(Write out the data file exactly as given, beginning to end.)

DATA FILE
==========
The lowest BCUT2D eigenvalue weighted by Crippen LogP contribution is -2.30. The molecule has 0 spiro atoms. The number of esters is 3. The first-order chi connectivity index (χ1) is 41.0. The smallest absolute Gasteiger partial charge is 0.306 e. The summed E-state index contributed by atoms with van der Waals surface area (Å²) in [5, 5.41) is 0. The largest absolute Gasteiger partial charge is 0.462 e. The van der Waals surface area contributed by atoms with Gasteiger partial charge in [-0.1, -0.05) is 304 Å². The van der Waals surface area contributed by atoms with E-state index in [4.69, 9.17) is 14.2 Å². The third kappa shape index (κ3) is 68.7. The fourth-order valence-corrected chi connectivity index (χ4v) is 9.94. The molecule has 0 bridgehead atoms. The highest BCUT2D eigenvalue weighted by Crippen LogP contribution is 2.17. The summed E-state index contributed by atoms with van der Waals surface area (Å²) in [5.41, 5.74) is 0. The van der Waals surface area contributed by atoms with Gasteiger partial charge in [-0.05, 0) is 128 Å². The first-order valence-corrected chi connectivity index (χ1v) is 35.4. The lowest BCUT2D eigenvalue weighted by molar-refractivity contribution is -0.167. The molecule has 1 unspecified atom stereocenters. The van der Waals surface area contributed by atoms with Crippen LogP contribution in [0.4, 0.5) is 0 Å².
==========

The lowest BCUT2D eigenvalue weighted by Crippen LogP contribution is -2.30. The molecule has 0 spiro atoms. The number of esters is 3. The first-order chi connectivity index (χ1) is 41.0. The smallest absolute Gasteiger partial charge is 0.306 e. The summed E-state index contributed by atoms with van der Waals surface area (Å²) in [5, 5.41) is 0. The largest absolute Gasteiger partial charge is 0.462 e. The van der Waals surface area contributed by atoms with Gasteiger partial charge in [-0.1, -0.05) is 304 Å². The van der Waals surface area contributed by atoms with E-state index in [4.69, 9.17) is 14.2 Å². The third kappa shape index (κ3) is 68.7. The fourth-order valence-corrected chi connectivity index (χ4v) is 9.94. The molecule has 0 bridgehead atoms. The highest BCUT2D eigenvalue weighted by Crippen LogP contribution is 2.17. The summed E-state index contributed by atoms with van der Waals surface area (Å²) in [5.41, 5.74) is 0. The van der Waals surface area contributed by atoms with Gasteiger partial charge in [-0.05, 0) is 128 Å². The first-order valence-corrected chi connectivity index (χ1v) is 35.4. The lowest BCUT2D eigenvalue weighted by molar-refractivity contribution is -0.167. The molecule has 1 unspecified atom stereocenters. The van der Waals surface area contributed by atoms with Crippen LogP contribution in [0.4, 0.5) is 0 Å².